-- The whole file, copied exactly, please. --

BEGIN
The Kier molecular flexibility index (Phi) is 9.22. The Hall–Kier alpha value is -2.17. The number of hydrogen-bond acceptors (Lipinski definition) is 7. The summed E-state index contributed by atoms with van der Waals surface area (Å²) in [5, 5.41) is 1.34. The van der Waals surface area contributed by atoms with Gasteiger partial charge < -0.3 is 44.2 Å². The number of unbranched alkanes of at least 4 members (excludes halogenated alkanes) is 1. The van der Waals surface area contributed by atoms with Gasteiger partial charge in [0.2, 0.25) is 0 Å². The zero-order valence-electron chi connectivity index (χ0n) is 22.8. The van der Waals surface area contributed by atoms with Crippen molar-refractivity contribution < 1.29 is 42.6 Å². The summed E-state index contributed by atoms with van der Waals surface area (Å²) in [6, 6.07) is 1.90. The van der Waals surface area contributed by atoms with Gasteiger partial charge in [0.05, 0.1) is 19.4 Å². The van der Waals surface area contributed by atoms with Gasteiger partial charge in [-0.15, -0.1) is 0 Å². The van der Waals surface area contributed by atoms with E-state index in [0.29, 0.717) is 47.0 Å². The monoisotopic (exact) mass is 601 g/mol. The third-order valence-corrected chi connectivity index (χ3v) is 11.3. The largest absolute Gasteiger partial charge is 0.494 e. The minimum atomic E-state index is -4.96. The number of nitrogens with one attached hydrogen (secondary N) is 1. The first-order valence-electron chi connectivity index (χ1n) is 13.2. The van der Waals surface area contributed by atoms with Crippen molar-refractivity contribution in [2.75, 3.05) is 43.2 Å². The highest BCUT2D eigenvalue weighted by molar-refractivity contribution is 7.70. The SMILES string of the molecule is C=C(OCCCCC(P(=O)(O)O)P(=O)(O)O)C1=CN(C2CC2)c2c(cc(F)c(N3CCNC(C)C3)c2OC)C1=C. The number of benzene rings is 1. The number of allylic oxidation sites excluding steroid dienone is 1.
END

The Kier molecular flexibility index (Phi) is 9.22. The Hall–Kier alpha value is -2.17. The number of hydrogen-bond acceptors (Lipinski definition) is 7. The summed E-state index contributed by atoms with van der Waals surface area (Å²) in [5, 5.41) is 1.34. The van der Waals surface area contributed by atoms with Gasteiger partial charge < -0.3 is 44.2 Å². The number of unbranched alkanes of at least 4 members (excludes halogenated alkanes) is 1. The van der Waals surface area contributed by atoms with Gasteiger partial charge in [0.2, 0.25) is 0 Å². The zero-order valence-electron chi connectivity index (χ0n) is 22.8. The van der Waals surface area contributed by atoms with Crippen molar-refractivity contribution < 1.29 is 42.6 Å². The summed E-state index contributed by atoms with van der Waals surface area (Å²) in [6, 6.07) is 1.90. The van der Waals surface area contributed by atoms with Gasteiger partial charge in [0.05, 0.1) is 19.4 Å². The van der Waals surface area contributed by atoms with Gasteiger partial charge in [-0.15, -0.1) is 0 Å². The van der Waals surface area contributed by atoms with E-state index in [0.29, 0.717) is 47.0 Å². The monoisotopic (exact) mass is 601 g/mol. The third-order valence-corrected chi connectivity index (χ3v) is 11.3. The largest absolute Gasteiger partial charge is 0.494 e. The minimum atomic E-state index is -4.96. The number of nitrogens with one attached hydrogen (secondary N) is 1. The first-order valence-electron chi connectivity index (χ1n) is 13.2. The van der Waals surface area contributed by atoms with Crippen molar-refractivity contribution in [2.75, 3.05) is 43.2 Å². The highest BCUT2D eigenvalue weighted by molar-refractivity contribution is 7.70. The SMILES string of the molecule is C=C(OCCCCC(P(=O)(O)O)P(=O)(O)O)C1=CN(C2CC2)c2c(cc(F)c(N3CCNC(C)C3)c2OC)C1=C. The number of benzene rings is 1. The number of allylic oxidation sites excluding steroid dienone is 1.